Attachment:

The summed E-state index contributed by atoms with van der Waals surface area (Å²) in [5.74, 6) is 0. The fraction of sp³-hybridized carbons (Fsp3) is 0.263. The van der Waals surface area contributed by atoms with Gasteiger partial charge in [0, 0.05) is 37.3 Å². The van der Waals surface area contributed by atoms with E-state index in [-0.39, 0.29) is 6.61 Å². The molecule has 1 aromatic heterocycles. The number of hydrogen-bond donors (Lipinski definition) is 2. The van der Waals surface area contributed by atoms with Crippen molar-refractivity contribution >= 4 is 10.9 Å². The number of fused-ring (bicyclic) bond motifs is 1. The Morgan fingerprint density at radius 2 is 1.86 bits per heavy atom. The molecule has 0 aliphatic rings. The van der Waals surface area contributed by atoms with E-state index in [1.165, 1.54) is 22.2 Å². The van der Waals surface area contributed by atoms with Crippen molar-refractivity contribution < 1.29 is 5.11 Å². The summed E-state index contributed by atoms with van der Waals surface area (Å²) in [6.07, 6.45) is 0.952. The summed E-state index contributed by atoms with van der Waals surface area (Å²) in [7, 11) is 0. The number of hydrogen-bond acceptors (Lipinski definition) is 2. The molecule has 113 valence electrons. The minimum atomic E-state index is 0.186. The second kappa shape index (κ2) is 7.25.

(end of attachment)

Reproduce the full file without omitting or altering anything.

The summed E-state index contributed by atoms with van der Waals surface area (Å²) in [5.74, 6) is 0. The fraction of sp³-hybridized carbons (Fsp3) is 0.263. The van der Waals surface area contributed by atoms with Gasteiger partial charge in [0, 0.05) is 37.3 Å². The van der Waals surface area contributed by atoms with E-state index in [-0.39, 0.29) is 6.61 Å². The molecule has 1 aromatic heterocycles. The number of hydrogen-bond donors (Lipinski definition) is 2. The van der Waals surface area contributed by atoms with Crippen molar-refractivity contribution >= 4 is 10.9 Å². The number of fused-ring (bicyclic) bond motifs is 1. The Morgan fingerprint density at radius 2 is 1.86 bits per heavy atom. The molecule has 0 aliphatic rings. The van der Waals surface area contributed by atoms with E-state index in [1.165, 1.54) is 22.2 Å². The van der Waals surface area contributed by atoms with Crippen molar-refractivity contribution < 1.29 is 5.11 Å². The summed E-state index contributed by atoms with van der Waals surface area (Å²) in [6.07, 6.45) is 0.952. The summed E-state index contributed by atoms with van der Waals surface area (Å²) in [7, 11) is 0. The number of hydrogen-bond acceptors (Lipinski definition) is 2. The molecule has 113 valence electrons. The minimum atomic E-state index is 0.186. The second kappa shape index (κ2) is 7.25.